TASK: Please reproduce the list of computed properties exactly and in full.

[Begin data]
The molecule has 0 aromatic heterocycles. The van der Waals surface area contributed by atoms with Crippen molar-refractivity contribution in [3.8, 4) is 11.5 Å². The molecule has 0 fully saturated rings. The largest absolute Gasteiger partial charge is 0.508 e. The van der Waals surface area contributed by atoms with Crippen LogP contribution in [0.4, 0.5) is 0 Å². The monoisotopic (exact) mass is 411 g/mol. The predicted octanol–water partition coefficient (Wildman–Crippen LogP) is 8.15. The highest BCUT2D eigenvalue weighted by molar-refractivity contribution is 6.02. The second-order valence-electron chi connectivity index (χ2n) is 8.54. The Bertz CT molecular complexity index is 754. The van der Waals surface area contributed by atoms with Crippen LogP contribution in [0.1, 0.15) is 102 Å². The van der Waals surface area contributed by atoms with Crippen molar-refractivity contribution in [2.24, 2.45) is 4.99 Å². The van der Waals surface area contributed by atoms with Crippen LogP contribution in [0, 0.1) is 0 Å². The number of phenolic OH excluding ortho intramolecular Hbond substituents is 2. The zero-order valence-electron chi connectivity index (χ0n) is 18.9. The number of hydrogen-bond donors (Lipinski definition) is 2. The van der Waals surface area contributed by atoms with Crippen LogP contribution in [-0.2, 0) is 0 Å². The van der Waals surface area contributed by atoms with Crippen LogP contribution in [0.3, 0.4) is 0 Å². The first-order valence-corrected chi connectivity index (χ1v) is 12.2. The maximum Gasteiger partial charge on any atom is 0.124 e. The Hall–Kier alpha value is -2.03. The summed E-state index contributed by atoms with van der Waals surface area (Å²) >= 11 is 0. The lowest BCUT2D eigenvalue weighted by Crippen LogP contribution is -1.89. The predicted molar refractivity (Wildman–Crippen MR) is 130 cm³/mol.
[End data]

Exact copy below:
The molecule has 0 aromatic heterocycles. The van der Waals surface area contributed by atoms with Crippen molar-refractivity contribution in [3.8, 4) is 11.5 Å². The molecule has 0 fully saturated rings. The largest absolute Gasteiger partial charge is 0.508 e. The van der Waals surface area contributed by atoms with Crippen LogP contribution in [0.4, 0.5) is 0 Å². The monoisotopic (exact) mass is 411 g/mol. The predicted octanol–water partition coefficient (Wildman–Crippen LogP) is 8.15. The highest BCUT2D eigenvalue weighted by molar-refractivity contribution is 6.02. The second-order valence-electron chi connectivity index (χ2n) is 8.54. The Bertz CT molecular complexity index is 754. The van der Waals surface area contributed by atoms with Crippen LogP contribution in [0.1, 0.15) is 102 Å². The van der Waals surface area contributed by atoms with Crippen molar-refractivity contribution in [2.24, 2.45) is 4.99 Å². The van der Waals surface area contributed by atoms with Crippen LogP contribution in [0, 0.1) is 0 Å². The number of phenolic OH excluding ortho intramolecular Hbond substituents is 2. The zero-order valence-electron chi connectivity index (χ0n) is 18.9. The number of hydrogen-bond donors (Lipinski definition) is 2. The van der Waals surface area contributed by atoms with Crippen LogP contribution in [-0.2, 0) is 0 Å². The van der Waals surface area contributed by atoms with Crippen LogP contribution in [0.3, 0.4) is 0 Å². The first-order valence-corrected chi connectivity index (χ1v) is 12.2. The maximum Gasteiger partial charge on any atom is 0.124 e. The Hall–Kier alpha value is -2.03. The summed E-state index contributed by atoms with van der Waals surface area (Å²) >= 11 is 0. The lowest BCUT2D eigenvalue weighted by Crippen LogP contribution is -1.89. The predicted molar refractivity (Wildman–Crippen MR) is 130 cm³/mol.